Since writing this discussion post, I have learned specific research based strategies for improving classroom instruction such as scaffolding lessons and teaching just above student understanding to maximize learning. From reading articles about education reform, I have learned how implemented systems intended to help the educational process are often challenged and rejected because of cost. An example of this was a class discussion of suggestions from “A Nation at Risk” where longer class days were suggested by researchers, but rejected by politicians because of costs.

Students have always been impacted by school reform. In the discussion post, I talk about my experience of the WASL throughout my middle and high school education and how I felt about standardized test reform. Hunt (2005) makes a strong argument in his article about how students change because of reform. One danger of the current standards based education is that low motivation students tend to complete the bare minimum to pass. On the other hand, the standards require generally require more rigorous understanding to meet expectations ultimately raising the level of general education. To improve my teaching and grow as an effective educator, I am pursuing professional development opportunities after earning my teaching credentials geared towards improving math and science teachers and retaining highly qualified educators in high schools. By becoming more engaged with my own professional development, I can collaborate resources with other educators to research and improve teaching to more positively impact student learning during immanent educational reform.

Source:

Hunt, T. C. (September 2005). History of Reforms: Education Reforms: Lessons from History. Phi Delta Kappan, 87(1): 84-89.

M6 Reflection: Social and Cultural Influences

H1 – “To demonstrate a positive impact on student learning, teacher candidates honor student diversity and development.” (Seattle Pacific University). This standard implies that each student has a unique set of personal and developmental differences where teachers can use recent and relevant research to positively impact student learning.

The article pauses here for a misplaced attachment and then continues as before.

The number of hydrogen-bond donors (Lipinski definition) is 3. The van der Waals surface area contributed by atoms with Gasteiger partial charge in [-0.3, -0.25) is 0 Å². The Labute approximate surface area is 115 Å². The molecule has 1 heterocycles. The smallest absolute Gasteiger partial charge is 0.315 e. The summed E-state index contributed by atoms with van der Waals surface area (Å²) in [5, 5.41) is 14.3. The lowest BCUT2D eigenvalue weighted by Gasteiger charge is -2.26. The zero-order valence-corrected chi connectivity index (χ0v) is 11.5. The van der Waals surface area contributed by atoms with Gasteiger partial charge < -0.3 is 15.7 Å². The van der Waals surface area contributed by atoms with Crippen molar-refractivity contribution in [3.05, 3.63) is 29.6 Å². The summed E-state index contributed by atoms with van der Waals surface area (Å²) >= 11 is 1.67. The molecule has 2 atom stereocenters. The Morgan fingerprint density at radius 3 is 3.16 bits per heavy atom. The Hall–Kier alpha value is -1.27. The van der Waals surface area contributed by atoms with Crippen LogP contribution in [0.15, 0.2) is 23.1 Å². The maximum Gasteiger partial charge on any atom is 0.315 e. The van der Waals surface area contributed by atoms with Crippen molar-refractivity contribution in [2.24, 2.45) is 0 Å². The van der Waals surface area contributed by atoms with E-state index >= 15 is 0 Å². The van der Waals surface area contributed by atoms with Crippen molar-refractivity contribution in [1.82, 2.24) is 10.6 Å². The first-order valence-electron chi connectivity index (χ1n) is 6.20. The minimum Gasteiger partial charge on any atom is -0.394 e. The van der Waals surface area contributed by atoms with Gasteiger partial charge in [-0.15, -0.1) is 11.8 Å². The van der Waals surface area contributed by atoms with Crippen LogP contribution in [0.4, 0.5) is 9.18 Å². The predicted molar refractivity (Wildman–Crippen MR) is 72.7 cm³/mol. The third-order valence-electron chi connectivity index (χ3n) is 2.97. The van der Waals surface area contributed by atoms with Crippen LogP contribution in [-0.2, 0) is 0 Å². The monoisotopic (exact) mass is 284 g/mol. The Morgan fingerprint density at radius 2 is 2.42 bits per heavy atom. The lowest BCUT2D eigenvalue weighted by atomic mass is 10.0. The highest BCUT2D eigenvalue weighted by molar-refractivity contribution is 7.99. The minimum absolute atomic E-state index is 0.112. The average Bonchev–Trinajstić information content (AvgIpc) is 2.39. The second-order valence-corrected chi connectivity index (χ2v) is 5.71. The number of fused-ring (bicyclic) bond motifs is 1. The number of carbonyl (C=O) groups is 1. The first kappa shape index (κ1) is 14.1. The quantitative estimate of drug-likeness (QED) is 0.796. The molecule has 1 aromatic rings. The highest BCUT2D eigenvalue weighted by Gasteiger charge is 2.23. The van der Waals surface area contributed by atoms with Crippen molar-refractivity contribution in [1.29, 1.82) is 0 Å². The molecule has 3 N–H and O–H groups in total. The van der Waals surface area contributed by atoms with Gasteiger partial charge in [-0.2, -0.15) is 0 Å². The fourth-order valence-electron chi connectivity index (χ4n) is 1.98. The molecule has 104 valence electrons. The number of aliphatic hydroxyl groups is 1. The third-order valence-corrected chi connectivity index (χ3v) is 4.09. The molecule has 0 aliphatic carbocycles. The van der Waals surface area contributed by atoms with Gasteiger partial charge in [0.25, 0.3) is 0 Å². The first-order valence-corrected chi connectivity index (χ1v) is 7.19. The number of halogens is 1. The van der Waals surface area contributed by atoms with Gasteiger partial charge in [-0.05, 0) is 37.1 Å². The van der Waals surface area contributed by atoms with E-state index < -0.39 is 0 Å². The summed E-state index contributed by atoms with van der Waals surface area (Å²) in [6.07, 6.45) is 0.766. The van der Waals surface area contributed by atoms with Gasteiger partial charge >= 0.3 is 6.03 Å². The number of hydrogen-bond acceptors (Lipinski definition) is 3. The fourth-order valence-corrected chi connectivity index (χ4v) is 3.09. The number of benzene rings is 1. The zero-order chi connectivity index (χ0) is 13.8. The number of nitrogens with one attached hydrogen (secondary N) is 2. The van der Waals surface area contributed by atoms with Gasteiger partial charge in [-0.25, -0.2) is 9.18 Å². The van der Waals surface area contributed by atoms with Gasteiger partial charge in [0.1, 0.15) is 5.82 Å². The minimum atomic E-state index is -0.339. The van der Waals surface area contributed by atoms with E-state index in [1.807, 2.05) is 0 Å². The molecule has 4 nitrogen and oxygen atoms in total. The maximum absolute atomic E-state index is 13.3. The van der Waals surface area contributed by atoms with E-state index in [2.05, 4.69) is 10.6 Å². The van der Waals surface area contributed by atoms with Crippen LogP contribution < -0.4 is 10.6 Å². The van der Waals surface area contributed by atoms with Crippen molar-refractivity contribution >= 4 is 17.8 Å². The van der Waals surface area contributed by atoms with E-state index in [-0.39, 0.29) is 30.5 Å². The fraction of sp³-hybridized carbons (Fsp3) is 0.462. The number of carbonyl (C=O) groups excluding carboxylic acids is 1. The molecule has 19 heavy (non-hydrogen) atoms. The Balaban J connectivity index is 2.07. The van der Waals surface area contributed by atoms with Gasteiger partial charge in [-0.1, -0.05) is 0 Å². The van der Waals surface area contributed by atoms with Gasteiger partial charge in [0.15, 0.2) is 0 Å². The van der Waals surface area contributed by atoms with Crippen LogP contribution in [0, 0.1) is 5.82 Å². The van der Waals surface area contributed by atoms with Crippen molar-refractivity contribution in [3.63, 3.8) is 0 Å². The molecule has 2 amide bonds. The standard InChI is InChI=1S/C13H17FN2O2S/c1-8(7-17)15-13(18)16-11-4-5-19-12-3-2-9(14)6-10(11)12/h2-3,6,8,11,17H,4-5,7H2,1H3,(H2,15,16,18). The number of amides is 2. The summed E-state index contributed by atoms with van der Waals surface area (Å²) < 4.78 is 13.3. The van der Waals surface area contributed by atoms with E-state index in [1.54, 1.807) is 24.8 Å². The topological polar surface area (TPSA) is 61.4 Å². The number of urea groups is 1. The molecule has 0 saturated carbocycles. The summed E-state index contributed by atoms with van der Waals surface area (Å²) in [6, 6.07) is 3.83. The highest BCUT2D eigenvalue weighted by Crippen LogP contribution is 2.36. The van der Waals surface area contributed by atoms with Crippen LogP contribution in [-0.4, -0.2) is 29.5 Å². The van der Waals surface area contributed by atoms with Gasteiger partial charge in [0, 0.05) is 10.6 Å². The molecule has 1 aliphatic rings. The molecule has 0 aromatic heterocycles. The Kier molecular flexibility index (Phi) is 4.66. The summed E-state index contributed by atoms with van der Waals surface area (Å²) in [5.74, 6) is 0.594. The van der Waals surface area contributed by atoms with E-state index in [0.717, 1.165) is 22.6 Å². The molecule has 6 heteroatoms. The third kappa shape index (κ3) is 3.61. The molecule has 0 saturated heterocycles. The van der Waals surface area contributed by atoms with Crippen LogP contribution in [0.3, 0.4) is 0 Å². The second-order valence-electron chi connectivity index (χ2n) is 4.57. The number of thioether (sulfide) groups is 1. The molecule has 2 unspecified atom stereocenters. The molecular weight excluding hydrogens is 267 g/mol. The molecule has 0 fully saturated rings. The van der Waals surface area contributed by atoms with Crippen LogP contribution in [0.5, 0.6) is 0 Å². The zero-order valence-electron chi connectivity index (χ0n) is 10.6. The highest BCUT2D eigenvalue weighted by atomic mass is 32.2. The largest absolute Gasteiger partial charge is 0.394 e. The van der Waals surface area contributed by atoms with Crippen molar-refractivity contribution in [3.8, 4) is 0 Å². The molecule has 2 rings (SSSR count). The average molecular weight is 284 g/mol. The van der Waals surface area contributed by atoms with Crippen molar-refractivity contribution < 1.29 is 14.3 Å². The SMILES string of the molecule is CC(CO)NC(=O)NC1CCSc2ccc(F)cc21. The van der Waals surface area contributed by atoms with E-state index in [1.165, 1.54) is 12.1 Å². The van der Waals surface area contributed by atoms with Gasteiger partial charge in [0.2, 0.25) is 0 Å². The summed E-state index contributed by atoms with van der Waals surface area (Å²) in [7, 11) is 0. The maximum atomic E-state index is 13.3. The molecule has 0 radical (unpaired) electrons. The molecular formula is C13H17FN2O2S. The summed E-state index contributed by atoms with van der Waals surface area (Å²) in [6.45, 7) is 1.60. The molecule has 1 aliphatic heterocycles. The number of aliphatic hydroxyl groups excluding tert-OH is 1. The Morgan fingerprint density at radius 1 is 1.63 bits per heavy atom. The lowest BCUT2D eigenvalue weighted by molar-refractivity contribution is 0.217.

Students, Parents and Stress discussion post

Stress is a relevant and very real part of students lives. The impact of such stress has adverse effects on brain development and learning (Medina, 2008). Educators should use research based strategies to be aware of student stress and learn how to assist students in maximizing learning potential. The following screenshot is taken from a class discussion board which demonstrates my understanding of research showing stressful home live and the impact on student development within the classroom. In this piece of evidence, I discuss how creating an inclusive classroom community can negate some of the harmful effects induced by stress. This is relevant to the H1 program standard since unique home experiences can directly impact student learning and educators should address the effects of developmental challenges students face, even when they are beyond the control of the teacher.

In writing this post and discussing the impact on student experience, I made new connections with the importance of creating a classroom community to help students overcome stress from outside the classroom. When students have a safe classroom environment, even with uncontrollable stress, students can continue to learn and develop in content areas. Awareness of student stress and getting to know students can positively impact student learning. In my classroom, I will create a learner friendly environment to foster learning. Additionally, I will use best practices to engage my students with multi sensory lessons (Medina, 2008). By increasing engagement in learning, no matter the situation, students will learn more (Borich, 2014). Classroom communities and sensory integration in learning all provide opportunities for students to engage in the content and increases learning. There are many other social issues classroom teachers have the opportunity to impact. Using research based strategies to impact the community will positively influence student development.

Sources:

Borich, G. D. (2014). Effective Teaching Methods: Research-Based Practice (8th ed.). Upper Saddle River, NJ.: Pearson Education, Inc.

Medina, J. (2008). Brain rules: 12 principles for surviving and thriving at work, home, and school. Seattle, WA: Pear Press.

Seattle Pacific University (n.d.). HOPE Standards. Seattle Pacific University School of Education. (Accessed Aug. 2, 2014).